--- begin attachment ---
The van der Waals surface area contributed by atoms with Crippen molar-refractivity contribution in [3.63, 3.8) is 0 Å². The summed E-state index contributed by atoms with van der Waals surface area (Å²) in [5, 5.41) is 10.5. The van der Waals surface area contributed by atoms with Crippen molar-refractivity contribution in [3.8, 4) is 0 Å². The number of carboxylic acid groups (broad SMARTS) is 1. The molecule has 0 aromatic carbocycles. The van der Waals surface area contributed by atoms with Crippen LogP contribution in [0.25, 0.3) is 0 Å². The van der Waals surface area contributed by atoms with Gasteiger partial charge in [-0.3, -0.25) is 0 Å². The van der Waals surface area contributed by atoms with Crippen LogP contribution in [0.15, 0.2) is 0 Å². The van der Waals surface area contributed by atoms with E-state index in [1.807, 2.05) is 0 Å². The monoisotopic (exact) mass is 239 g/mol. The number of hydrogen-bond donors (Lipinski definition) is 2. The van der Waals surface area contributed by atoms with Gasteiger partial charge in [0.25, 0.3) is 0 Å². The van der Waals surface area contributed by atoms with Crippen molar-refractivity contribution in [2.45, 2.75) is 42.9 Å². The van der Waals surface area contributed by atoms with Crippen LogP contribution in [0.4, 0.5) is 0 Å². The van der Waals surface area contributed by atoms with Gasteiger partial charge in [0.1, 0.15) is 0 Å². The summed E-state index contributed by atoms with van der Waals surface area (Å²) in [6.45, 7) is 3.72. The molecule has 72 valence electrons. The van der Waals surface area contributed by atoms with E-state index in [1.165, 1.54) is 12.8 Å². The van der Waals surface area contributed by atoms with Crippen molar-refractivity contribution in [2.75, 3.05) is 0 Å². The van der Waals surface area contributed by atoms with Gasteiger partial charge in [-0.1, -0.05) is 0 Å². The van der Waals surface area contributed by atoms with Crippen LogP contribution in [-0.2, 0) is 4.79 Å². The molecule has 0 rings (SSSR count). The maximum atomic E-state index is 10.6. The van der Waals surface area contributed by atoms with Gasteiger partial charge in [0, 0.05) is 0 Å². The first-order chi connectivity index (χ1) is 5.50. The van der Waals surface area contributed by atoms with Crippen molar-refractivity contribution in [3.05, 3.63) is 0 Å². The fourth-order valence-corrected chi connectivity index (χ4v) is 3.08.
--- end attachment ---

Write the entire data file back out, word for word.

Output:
The van der Waals surface area contributed by atoms with Crippen molar-refractivity contribution in [3.63, 3.8) is 0 Å². The summed E-state index contributed by atoms with van der Waals surface area (Å²) in [5, 5.41) is 10.5. The van der Waals surface area contributed by atoms with Crippen molar-refractivity contribution in [3.8, 4) is 0 Å². The number of carboxylic acid groups (broad SMARTS) is 1. The molecule has 0 aromatic carbocycles. The van der Waals surface area contributed by atoms with Crippen LogP contribution in [0.25, 0.3) is 0 Å². The van der Waals surface area contributed by atoms with Gasteiger partial charge in [-0.3, -0.25) is 0 Å². The van der Waals surface area contributed by atoms with Crippen LogP contribution in [0.15, 0.2) is 0 Å². The van der Waals surface area contributed by atoms with E-state index in [1.807, 2.05) is 0 Å². The monoisotopic (exact) mass is 239 g/mol. The number of hydrogen-bond donors (Lipinski definition) is 2. The van der Waals surface area contributed by atoms with Gasteiger partial charge in [0.25, 0.3) is 0 Å². The van der Waals surface area contributed by atoms with Crippen molar-refractivity contribution in [2.45, 2.75) is 42.9 Å². The van der Waals surface area contributed by atoms with Crippen LogP contribution in [0.4, 0.5) is 0 Å². The van der Waals surface area contributed by atoms with Gasteiger partial charge in [0.1, 0.15) is 0 Å². The summed E-state index contributed by atoms with van der Waals surface area (Å²) in [6.45, 7) is 3.72. The molecule has 72 valence electrons. The van der Waals surface area contributed by atoms with E-state index in [1.165, 1.54) is 12.8 Å². The van der Waals surface area contributed by atoms with Crippen molar-refractivity contribution in [2.75, 3.05) is 0 Å². The van der Waals surface area contributed by atoms with Gasteiger partial charge in [-0.1, -0.05) is 0 Å². The van der Waals surface area contributed by atoms with Crippen LogP contribution in [-0.2, 0) is 4.79 Å². The molecule has 0 rings (SSSR count). The maximum atomic E-state index is 10.6. The van der Waals surface area contributed by atoms with Gasteiger partial charge in [0, 0.05) is 0 Å². The first-order chi connectivity index (χ1) is 5.50. The van der Waals surface area contributed by atoms with Crippen molar-refractivity contribution in [3.05, 3.63) is 0 Å². The fourth-order valence-corrected chi connectivity index (χ4v) is 3.08.